The Company and two of its subsidiaries are defendants in a lawsuit entitled Shannon Paige, et al. v. Consumer Programs, Inc., filed March 8, 2007, in the Superior Court of the State of California for the County of Los Angeles, Case No. BC367546.  The case was subsequently removed to the United States District Court for the Central District of California, Case No. CV 07-2498-FMC (RCx).  The Plaintiff alleges that the Company failed to pay him and other hourly associates for “off the clock” work and that the Company failed to provide meal and rest breaks as required by law.  The Plaintiff is seeking damages and injunctive relief for himself and others similarly situated.  On October 6, 2008, the Court denied the Plaintiffs’ motion for class certification but allowed Plaintiffs to attempt to certify a smaller class, thus reducing the size of the potential class to approximately 200.  Plaintiffs filed a motion seeking certification of the smaller class on November 14, 2008.  The Company filed its opposition on December 8, 2008.  In January 2009, the Court denied Plaintiffs' motion for class certification as to their claims that they worked "off the clock".  The Court also deferred ruling on Plaintiff's motion for class certification as to their missed break claims and stayed the action until the California Supreme Court rules on a pending case on the issue of whether an employer must merely provide an opportunity for employees to take a lunch break or whether an employer must actively ensure that its employees take the break.  The Company believes the claims are without merit and continues its vigorous defense on behalf of itself and its subsidiaries against these claims, however, an adverse ruling in this case could require the Company to pay damages, penalties, interest and fines.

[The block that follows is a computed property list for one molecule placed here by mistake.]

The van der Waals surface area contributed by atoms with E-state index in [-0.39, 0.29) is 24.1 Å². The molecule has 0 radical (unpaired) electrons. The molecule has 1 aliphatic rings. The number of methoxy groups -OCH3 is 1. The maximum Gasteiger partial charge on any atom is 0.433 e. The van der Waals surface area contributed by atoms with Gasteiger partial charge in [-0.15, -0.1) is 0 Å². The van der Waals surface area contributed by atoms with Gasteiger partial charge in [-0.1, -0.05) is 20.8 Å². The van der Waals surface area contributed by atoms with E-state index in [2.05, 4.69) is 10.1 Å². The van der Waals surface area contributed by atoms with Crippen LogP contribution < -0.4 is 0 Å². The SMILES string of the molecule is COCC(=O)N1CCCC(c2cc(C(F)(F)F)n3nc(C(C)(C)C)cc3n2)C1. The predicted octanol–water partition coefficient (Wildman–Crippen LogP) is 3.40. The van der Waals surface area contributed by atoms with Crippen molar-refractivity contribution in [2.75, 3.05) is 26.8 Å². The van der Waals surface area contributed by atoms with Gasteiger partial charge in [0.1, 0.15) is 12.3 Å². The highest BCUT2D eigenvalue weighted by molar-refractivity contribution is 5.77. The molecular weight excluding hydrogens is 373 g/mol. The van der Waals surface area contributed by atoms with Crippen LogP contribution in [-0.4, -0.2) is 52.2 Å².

The Company was a defendant in a lawsuit entitled Picture Me Press LLC v. Portrait Corporation of America, et al., Case No. 5:08cv32, which was filed in the United States District Court for the Northern District of Ohio on January 4, 2008.  The suit alleged that the Company’s use of the name PictureMe Portrait Studios® infringed Plaintiff’s trademark for its picture books and sought damages and injunctive relief.   The parties agreed to full resolution of the claims of the case on August 12, 2009. The case was dismissed with prejudice on October 2, 2009.  The matter has resulted in the Company recording a $0.1 million charge in other charges and impairments in the third quarter of 2009, totaling $0.5 million YTD; net of expected (probable) insurance reimbursement of $0.6 million for expenses related to the matter, for which a receivable is recorded as of November 14, 2009.